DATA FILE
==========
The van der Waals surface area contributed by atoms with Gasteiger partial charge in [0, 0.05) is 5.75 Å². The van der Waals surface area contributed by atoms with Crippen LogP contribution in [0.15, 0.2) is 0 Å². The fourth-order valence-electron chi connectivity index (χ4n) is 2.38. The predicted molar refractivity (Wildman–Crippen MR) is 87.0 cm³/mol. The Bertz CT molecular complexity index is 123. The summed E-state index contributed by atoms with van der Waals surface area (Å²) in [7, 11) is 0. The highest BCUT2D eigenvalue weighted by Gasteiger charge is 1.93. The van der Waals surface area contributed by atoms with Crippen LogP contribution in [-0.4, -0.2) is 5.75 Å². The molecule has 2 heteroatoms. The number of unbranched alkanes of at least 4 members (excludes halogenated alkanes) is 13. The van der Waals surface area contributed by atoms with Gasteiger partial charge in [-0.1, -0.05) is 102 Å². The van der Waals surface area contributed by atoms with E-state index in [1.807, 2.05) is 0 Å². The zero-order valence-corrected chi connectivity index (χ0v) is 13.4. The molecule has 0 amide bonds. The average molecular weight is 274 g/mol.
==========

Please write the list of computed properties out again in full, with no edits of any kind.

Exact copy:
The van der Waals surface area contributed by atoms with Gasteiger partial charge in [0, 0.05) is 5.75 Å². The van der Waals surface area contributed by atoms with Crippen LogP contribution in [0.15, 0.2) is 0 Å². The fourth-order valence-electron chi connectivity index (χ4n) is 2.38. The predicted molar refractivity (Wildman–Crippen MR) is 87.0 cm³/mol. The Bertz CT molecular complexity index is 123. The summed E-state index contributed by atoms with van der Waals surface area (Å²) in [7, 11) is 0. The highest BCUT2D eigenvalue weighted by Gasteiger charge is 1.93. The van der Waals surface area contributed by atoms with Crippen LogP contribution in [-0.4, -0.2) is 5.75 Å². The molecule has 2 heteroatoms. The number of unbranched alkanes of at least 4 members (excludes halogenated alkanes) is 13. The van der Waals surface area contributed by atoms with Gasteiger partial charge in [-0.1, -0.05) is 102 Å². The van der Waals surface area contributed by atoms with E-state index in [1.807, 2.05) is 0 Å². The zero-order valence-corrected chi connectivity index (χ0v) is 13.4. The molecule has 0 amide bonds. The average molecular weight is 274 g/mol.